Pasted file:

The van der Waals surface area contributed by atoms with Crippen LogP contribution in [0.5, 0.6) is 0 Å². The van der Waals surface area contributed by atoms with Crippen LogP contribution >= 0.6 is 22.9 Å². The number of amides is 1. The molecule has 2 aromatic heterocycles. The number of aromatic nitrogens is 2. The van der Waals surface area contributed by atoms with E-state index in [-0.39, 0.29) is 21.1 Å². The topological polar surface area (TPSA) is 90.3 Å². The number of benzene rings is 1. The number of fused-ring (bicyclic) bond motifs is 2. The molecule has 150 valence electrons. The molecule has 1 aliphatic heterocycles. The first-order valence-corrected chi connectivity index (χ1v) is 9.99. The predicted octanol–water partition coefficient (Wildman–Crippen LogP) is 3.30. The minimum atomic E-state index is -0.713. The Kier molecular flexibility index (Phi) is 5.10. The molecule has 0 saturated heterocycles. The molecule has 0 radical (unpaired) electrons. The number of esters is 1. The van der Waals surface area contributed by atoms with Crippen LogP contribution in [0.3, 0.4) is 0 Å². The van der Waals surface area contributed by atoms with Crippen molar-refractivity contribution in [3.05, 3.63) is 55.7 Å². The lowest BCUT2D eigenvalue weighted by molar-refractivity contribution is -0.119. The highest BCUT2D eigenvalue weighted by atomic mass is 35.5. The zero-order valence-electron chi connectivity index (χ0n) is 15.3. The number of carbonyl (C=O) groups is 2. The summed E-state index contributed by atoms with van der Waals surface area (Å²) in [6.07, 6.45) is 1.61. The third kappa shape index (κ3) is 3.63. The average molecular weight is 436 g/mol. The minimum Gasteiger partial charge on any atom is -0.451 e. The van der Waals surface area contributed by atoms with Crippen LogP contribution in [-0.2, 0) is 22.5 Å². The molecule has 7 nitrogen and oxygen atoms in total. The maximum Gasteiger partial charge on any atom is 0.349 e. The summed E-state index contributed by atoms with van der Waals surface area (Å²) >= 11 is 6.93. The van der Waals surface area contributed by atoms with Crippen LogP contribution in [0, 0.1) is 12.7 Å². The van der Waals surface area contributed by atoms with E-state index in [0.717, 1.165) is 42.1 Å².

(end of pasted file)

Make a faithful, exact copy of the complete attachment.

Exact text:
The van der Waals surface area contributed by atoms with Crippen LogP contribution in [0.5, 0.6) is 0 Å². The van der Waals surface area contributed by atoms with Crippen LogP contribution >= 0.6 is 22.9 Å². The number of amides is 1. The molecule has 2 aromatic heterocycles. The number of aromatic nitrogens is 2. The van der Waals surface area contributed by atoms with E-state index in [-0.39, 0.29) is 21.1 Å². The topological polar surface area (TPSA) is 90.3 Å². The number of benzene rings is 1. The number of fused-ring (bicyclic) bond motifs is 2. The molecule has 150 valence electrons. The molecule has 1 aliphatic heterocycles. The first-order valence-corrected chi connectivity index (χ1v) is 9.99. The predicted octanol–water partition coefficient (Wildman–Crippen LogP) is 3.30. The minimum atomic E-state index is -0.713. The Kier molecular flexibility index (Phi) is 5.10. The molecule has 0 saturated heterocycles. The molecule has 0 radical (unpaired) electrons. The number of esters is 1. The van der Waals surface area contributed by atoms with Crippen LogP contribution in [0.3, 0.4) is 0 Å². The van der Waals surface area contributed by atoms with Crippen molar-refractivity contribution in [3.05, 3.63) is 55.7 Å². The lowest BCUT2D eigenvalue weighted by molar-refractivity contribution is -0.119. The highest BCUT2D eigenvalue weighted by atomic mass is 35.5. The zero-order valence-electron chi connectivity index (χ0n) is 15.3. The number of carbonyl (C=O) groups is 2. The summed E-state index contributed by atoms with van der Waals surface area (Å²) in [6.07, 6.45) is 1.61. The third kappa shape index (κ3) is 3.63. The average molecular weight is 436 g/mol. The minimum Gasteiger partial charge on any atom is -0.451 e. The van der Waals surface area contributed by atoms with Crippen LogP contribution in [-0.2, 0) is 22.5 Å². The molecule has 7 nitrogen and oxygen atoms in total. The maximum Gasteiger partial charge on any atom is 0.349 e. The summed E-state index contributed by atoms with van der Waals surface area (Å²) >= 11 is 6.93. The van der Waals surface area contributed by atoms with Crippen LogP contribution in [0, 0.1) is 12.7 Å². The van der Waals surface area contributed by atoms with E-state index in [0.717, 1.165) is 42.1 Å².